Online Teachers are at the forefront of cultural exchange, but what does that even mean?
Cultural exchange (or “cross-cultural communication” if you’re feeling fancy) is one of those terms we hear a lot, assume is a good thing, but don’t always know what it truly means. Like poly-unsaturated fats, high dividend yields or stickers on apples. Yet, as an online teacher interacting with students on the other side of the planet, you are on the very front line of this exchange.
Cultural exchange is not merely your ability to eat with chopsticks and your student’s ability to recognize Cap’n Crunch (although that is part of it). Instead, it is a critical part of any two cultures’ ability to collaborate in all manner of ways. And why is this so important? Because in this moment in time, cultures collaborate in ways most people cannot even imagine. Did you know that after the final flight of the space shuttle Atlantis in 2011, the U.S has relied solely on Russia to send its astronauts to space? Or that Uzbekistan provides us with more cotton than Mexico and Australia combined?
The link to the online classroom then becomes very apparent. Language is the most basic element for developing effective cross-cultural exchange and understanding. After all, if you can’t even ask for milk in your coffee, you’re going to have one whale of a time trying to get your head around a Sateré-Mawé initiation ritual. So, language becomes the starting point.
Which is where you come in.
At this point you may think your contribution to cultural exchange stops at the subordinate clause. But you actually engage in a far deeper, and subtler exchange of cultural information. As your students learn more about Western culture, traditions and norms, so too do you get new insight into their lives, habits and traditions. These exchanges can be hilarious, unnerving, or even shocking at times, and your existing experience has probably already seen that adjustments and concessions are made on both sides of the camera to increase your ability to work together.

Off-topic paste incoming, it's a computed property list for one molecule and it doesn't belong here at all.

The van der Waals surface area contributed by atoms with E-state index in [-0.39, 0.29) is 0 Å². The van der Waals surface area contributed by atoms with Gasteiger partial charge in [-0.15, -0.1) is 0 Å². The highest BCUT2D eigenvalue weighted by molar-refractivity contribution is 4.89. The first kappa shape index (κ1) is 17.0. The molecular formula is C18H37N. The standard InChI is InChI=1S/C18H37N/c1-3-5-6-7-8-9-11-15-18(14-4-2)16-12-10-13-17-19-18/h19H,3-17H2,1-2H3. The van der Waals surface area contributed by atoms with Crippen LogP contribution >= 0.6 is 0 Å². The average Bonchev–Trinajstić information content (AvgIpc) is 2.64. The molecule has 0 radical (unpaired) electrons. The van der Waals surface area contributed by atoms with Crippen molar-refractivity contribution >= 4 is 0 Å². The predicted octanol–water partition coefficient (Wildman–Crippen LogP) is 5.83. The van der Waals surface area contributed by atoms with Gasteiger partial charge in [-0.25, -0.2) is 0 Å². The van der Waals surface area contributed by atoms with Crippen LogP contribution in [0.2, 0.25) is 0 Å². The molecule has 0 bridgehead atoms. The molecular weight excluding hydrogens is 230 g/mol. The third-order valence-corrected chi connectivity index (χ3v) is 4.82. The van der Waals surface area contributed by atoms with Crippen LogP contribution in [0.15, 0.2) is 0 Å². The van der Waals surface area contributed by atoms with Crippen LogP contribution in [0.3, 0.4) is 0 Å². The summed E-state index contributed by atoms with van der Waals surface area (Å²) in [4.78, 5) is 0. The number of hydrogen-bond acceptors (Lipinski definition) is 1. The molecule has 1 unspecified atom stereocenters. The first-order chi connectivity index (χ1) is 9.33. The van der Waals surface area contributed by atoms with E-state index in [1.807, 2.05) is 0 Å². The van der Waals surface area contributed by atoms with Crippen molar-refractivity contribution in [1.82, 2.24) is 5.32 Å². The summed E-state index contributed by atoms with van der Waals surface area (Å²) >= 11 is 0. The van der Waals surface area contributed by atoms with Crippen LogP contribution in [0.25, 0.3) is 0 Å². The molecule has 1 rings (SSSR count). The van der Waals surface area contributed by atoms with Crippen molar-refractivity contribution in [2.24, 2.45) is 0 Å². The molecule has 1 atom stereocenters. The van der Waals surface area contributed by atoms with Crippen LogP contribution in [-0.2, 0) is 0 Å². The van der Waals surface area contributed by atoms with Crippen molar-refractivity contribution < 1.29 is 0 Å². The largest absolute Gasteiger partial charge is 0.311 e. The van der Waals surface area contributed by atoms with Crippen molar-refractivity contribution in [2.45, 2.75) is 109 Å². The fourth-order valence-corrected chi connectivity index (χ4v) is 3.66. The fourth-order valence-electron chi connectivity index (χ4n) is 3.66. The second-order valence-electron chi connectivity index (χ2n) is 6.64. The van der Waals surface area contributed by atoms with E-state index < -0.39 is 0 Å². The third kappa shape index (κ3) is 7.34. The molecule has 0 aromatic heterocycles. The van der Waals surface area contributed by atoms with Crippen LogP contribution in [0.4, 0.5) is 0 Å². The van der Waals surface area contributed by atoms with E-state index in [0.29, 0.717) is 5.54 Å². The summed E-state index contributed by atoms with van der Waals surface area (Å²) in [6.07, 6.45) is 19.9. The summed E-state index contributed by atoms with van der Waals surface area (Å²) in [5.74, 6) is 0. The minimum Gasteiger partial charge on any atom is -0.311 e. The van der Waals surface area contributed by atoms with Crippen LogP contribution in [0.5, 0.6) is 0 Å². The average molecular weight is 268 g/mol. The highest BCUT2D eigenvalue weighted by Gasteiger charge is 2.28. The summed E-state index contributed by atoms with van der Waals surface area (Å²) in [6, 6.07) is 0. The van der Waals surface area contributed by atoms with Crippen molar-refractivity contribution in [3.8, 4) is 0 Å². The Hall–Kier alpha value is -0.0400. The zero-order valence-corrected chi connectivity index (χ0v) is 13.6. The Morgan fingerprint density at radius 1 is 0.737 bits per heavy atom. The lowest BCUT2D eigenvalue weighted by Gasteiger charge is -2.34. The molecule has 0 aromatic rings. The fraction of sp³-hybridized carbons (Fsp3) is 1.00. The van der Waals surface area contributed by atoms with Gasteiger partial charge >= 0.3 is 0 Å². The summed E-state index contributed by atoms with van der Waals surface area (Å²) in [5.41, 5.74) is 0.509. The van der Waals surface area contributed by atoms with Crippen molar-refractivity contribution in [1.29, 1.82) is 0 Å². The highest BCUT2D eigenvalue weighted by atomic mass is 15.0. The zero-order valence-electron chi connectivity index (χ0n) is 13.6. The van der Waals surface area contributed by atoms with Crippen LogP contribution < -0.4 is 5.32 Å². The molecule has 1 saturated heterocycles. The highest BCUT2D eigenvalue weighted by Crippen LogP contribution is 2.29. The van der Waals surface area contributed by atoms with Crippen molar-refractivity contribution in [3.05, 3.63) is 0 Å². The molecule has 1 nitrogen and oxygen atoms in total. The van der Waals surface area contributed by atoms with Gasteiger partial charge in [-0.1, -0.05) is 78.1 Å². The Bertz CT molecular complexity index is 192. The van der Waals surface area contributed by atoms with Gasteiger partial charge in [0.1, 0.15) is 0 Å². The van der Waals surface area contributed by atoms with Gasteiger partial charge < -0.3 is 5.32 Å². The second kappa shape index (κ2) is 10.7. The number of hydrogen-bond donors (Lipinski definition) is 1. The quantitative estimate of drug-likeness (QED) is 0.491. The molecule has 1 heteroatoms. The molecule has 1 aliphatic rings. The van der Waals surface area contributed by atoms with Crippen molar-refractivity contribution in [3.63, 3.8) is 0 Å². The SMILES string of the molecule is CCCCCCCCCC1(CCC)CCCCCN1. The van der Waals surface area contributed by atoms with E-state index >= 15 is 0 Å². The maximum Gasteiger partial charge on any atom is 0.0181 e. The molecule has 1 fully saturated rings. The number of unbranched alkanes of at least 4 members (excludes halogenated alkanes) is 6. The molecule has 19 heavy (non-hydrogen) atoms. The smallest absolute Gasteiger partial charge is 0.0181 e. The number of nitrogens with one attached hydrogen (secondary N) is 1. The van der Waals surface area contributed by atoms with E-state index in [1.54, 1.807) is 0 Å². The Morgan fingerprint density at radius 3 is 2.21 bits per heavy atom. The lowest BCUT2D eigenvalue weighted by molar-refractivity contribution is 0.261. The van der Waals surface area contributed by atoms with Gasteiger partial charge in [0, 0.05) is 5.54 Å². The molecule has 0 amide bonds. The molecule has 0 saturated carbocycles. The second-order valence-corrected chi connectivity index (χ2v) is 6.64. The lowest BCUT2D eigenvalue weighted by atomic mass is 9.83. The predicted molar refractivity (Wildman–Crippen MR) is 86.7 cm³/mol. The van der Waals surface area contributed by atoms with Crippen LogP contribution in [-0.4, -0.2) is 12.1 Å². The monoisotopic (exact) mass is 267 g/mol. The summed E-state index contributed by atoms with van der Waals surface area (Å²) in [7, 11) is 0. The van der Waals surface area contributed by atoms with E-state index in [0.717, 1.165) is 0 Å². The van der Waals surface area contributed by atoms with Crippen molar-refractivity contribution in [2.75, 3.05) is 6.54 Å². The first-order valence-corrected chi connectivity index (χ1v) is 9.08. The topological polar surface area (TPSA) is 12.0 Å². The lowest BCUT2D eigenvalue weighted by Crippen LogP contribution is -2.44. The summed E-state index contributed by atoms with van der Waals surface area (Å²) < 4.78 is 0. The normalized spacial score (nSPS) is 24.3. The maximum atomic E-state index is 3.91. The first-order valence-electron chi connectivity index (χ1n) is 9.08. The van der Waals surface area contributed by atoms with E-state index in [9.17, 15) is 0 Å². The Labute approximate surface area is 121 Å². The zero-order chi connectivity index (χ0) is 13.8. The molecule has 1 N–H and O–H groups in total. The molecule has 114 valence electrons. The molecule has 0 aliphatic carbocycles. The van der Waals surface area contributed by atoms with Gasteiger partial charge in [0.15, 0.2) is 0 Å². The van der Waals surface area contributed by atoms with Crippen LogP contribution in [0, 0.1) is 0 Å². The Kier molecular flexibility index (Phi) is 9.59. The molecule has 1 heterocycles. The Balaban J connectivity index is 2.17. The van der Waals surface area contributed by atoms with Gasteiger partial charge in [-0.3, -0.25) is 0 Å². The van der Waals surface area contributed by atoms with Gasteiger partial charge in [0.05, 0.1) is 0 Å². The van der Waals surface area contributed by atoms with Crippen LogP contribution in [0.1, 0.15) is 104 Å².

Cultural differences between Eastern and Western cultures are the most talked about. Since that’s you and your students, here are two common cultural differences that you may have even noticed in your classrooms.
This is most commonly defined as a society’s tolerance for ambiguity. In practice, it’s the difference between “getting right to the point” and talking around the topic with the assumption that everyone more or less ends up on the same page. Western cultures tend to prefer very direct communication, and look for black and white answers, while many Eastern cultures prefer a more ambiguous, loose approach.
Yang Liu, a German artist originally from Beijing, illustrates this difference in a clever way in her book East meets West:
INDIVIDUALISM VERSUS COLLECTIVISM
If you have ever travelled to the East, one thing you realize very quickly is how close people stand to each other. Whereas in the West, personal space infringement starts at about 10 feet, making Starbucks lines and subways particularly volatile places.
A Westerner may find it impossible to understand how parents can stick so close to their children at every chance they get. While an Easterner may find it equally impossible to understand how we wouldn’t feel lonely without our parents around.
Again, Yang Liu has her own witty interpretation individualism and collectivism in action:
As the world changes and becomes more globalized, these differences will become more nuanced and diluted, and certainly not everyone you meet will fit within the expected cultural norms they are part of. However, whenever you do come across an odd situation in the classroom, it’s always worthwhile to take a step back and think a little bit about what cultural differences could be playing a role.